This man committed his actions and imaginations to his paper, and as he felt, so he pourtraied himselfe. Nec id Rutilio et Scauro citra fidem, aut obtrectationi fuit: (Corn. Tacit. Vit. Jul. Agric.) 'Nor was that without credit, or any imputation to Rutilius or Scaurus.' I remember then, that even from my tenderest infancy, some noted in me a kind of I know not what fashion in carrying of my body and gestures, witnessing a certaine vaine and foolish fiercenesse. This I will first say of it, that it is not inconvenient to have conditions so peculiar, and propensions so incorporated in us, that we have no meane to feele, or way to know them. And of such naturall inclinations, unknowne to us, and without our consent, the body doth easily retaine some signe or impression. It was an affectation witting of his beauty, which made Alexander to bend his head a little on one side, and Alcibiades, his speech somewhat effeminate and lisping: Julius Cæsar was wont to scratch his head with one finger, which is the countenance of a man surcharged with painefull imaginations: and Cicero (as I remember) had gotten a custome to wryth his nose, which signifieth a naturall scoffer. Such motions may unawares and imperceptibly possesse us. Others there be which are artificiall, whereof I will not speake. As salutations, reverences, or conges, by which some doe often purchase the honour (but wrongfully) to be humble, lowly, and courteous: a man may be humble through glory. I am very prodigall of cappings, namely in Summer, and I never receive any from what quality of men soever, but I give them as good and as many as they bring, except he be some servant of mine. I wish that some Princes whom I know would be more sparing and impartiall dispencers of them, for, being so indiscreetly employed, they have no force at all: If they be without regard, then are they without effect. Amongst disordered countenances, let us not forget the sterne looke of Constantius the Emperour, who in publike held ever his head bolt-upright, without turning or bending the same on any side, no not so much as to looke on them that saluted him sideling, holding his body so fixt and unmoveable, that let his coche shake never so much, he kept still up-right: he durst never spit nor wipe his nose nor drie his face before the people. I wot not whether those gestures which were noted in me were of this first condition, and whether in truth I had any secret propension to this fault, as it may well be: and I cannot answer for the motions of my body. But concerning those of the soule, I will here ingenuously confesse what I thinke of them. There are two parts in this glory: which is to say, for a man to esteeme himselfe overmuch, the other, not sufficiently to esteeme of others. For the one, first me thinks these considerations ought somewhat to be accompted of. I feele my selfe surcharged with one errour of the mind, which both as bad, and much more as importunate, I utterly dislike. I endevour to correct it; but I cannot displace it. It is, because I abate the just value of those things which I possesse; and enhance the worth of things by how much they are more strange, absent and not mine owne. This humor extends it selfe very farre, as doth the prerogative of the authority, wherewith husbands looke upon their owne wives with a vicious disdaine, and many fathers upon their children: so doe I, and betweene two like workes would I ever weigh against mine. Not so much that the jealousie of my preferment, and amendment troubleth my judgement, and hindereth me from pleasing my selfe, as that mastery her self begets a contempt of that which a man possesseth and oweth. Policies, far customes and tongues flatter me; and I perceive the Latine tongue by the favour of her dignity to deceive me, beyond what belongs unto her, as children and the vulgar sort. My neighbours economie; his house, and his horse, though but of equall value, is more worth then mine by how much more it is not mine owne. Besides, because I am most ignorant in mine owne matters, I admire the assurance, and wonder at the promise that every man hath of himselfe: whereas there is almost nothing that I wot I know, nor that I dare warrant my selfe to be able to doe. I have not my faculties in proposition or by estate, and am not instructed in them but after the effect; as doubtfull of mine owne strength, as uncertaine of anothers force. Whence it followeth, if commendably I chance upon any one piece of worke, I rather impute it to my fortune, then ascribe it to mine industry; forasmuch as I designe them all to hazard and in feare. Likewise I have this in generall, that of all the opinions which Antiquity hath had of men in gross, those which I most willingly embrace, and whereon I take most hold, are such as most vilifie, condemne, and annihilate us. Me thinks Philosophy hath never better cardes to shew then when she checketh our presumption, and crosseth our vanity; when in good sooth she acknowledgeth her irresolution, her weaknesse and her ignorance. Me seemeth the over good conceit and selfe-weening opinion man hath of himselfe, is the nurse-mother of the falsest opinions, both publike and particular. Those which a cocke-horse will pearch themselves upon the Epicicle of Mercury and see so farre into heaven, they even pull out my teeth. For in the study which I professe, the subject whereof is Man, finding so extreme a inextricable a labyrinth of difficulties, one upon the necke of another, so great diversitie, and so much uncertaintie, yea even in the school of wisedome it selfe: you may imagine since those men could never be resolved of the knowledge of themselves and of their owne condition, which is continually before their eyes, which is ever within them; since they know not how that moveth which themselves cause to move, nor how to set forth the springs, and decipher the wards, which themselves hold and handle, how should I thinke of the true cause of the flux and reflux of the river Nilus? The curiosity to know things hath beene given to men (as saith the holy Scripture for a scourge. But to come to my particular, it is very hard (mee seemeth) that some other regardeth him selfe lesse, yea and some other esteemeth me lesse than I esteeme my selfe. I accompt my selfe of the common sort, except in that I deeme myselfe guiltie of the basest, and culpable most popular defects: but not disavowed nor excused. And I only prise my selfe wherein I know my worth. If any glory be in me, it is but superficially infused into me; by the treason of my complexion: and hath no solide body appearing to the sight of my judgement. I am but sprinckled over, but not throughly dyed. For in truth, touching the effects of the spirit in what manner soever, there never came any thing from me that contented me. And others approbation is no currant payment for me. My judgement is tender and hard, especially in mine owne behalf. I feele my self to waver and bend through weaknesse: I have nothing of mine owne to satisfie my judgement. My sight is indifferently cleare and regular; but if I take any serious worke in hand, it is troubled and dimmed: as I perceive most evidently in poesie: I love it exceedingly: I have some insight or knowledge in other mens labours, but in truth I play the novice when I set my hand unto it: then can I not abide my selfe. A man may play the foole every where else, but not in poesie:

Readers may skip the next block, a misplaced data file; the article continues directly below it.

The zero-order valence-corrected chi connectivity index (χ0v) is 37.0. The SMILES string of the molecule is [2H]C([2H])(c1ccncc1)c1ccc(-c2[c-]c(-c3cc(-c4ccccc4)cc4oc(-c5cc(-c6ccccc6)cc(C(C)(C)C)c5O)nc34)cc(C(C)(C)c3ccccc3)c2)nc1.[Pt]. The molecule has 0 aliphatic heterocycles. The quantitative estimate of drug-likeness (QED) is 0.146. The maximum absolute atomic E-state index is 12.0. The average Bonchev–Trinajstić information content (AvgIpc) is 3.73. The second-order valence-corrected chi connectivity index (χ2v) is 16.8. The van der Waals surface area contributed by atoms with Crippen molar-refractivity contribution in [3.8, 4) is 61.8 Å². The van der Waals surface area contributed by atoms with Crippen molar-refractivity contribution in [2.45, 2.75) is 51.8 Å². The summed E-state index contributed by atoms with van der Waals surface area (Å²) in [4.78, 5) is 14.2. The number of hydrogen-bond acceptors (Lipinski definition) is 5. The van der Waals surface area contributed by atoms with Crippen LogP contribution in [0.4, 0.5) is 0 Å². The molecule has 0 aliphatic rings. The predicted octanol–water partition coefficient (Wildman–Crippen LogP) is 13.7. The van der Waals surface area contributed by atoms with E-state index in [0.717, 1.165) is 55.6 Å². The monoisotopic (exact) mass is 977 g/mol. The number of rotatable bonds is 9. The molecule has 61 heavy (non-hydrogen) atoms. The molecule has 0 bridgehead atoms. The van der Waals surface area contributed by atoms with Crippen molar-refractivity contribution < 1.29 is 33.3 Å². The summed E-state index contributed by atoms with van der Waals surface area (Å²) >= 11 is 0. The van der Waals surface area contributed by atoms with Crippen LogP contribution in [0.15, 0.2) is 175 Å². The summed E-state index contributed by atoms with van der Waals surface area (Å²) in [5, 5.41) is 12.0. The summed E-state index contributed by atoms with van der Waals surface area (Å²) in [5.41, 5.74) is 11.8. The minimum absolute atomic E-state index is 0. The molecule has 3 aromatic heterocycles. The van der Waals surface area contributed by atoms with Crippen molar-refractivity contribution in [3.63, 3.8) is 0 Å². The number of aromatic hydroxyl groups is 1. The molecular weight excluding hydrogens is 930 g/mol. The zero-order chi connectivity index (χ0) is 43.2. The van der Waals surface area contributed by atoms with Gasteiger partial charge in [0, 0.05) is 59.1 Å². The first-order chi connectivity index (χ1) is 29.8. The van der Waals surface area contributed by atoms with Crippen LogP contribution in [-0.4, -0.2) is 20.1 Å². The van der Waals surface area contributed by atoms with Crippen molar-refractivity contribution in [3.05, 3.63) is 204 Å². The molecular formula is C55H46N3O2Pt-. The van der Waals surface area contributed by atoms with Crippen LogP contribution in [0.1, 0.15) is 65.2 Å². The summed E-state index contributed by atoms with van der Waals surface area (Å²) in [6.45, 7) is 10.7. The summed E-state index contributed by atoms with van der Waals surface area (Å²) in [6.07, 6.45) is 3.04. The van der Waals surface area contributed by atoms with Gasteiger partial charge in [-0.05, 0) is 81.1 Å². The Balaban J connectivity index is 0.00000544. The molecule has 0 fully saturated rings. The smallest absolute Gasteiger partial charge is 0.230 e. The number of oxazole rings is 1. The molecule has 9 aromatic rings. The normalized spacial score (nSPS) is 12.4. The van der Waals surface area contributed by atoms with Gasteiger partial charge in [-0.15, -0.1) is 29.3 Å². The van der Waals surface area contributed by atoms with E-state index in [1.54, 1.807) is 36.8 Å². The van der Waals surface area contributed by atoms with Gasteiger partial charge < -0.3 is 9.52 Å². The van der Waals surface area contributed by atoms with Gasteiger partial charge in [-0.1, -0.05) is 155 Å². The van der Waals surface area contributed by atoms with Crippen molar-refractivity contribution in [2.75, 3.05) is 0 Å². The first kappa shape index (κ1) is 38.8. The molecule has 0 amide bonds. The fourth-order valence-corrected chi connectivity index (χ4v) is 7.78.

-----mediocribus esse poetis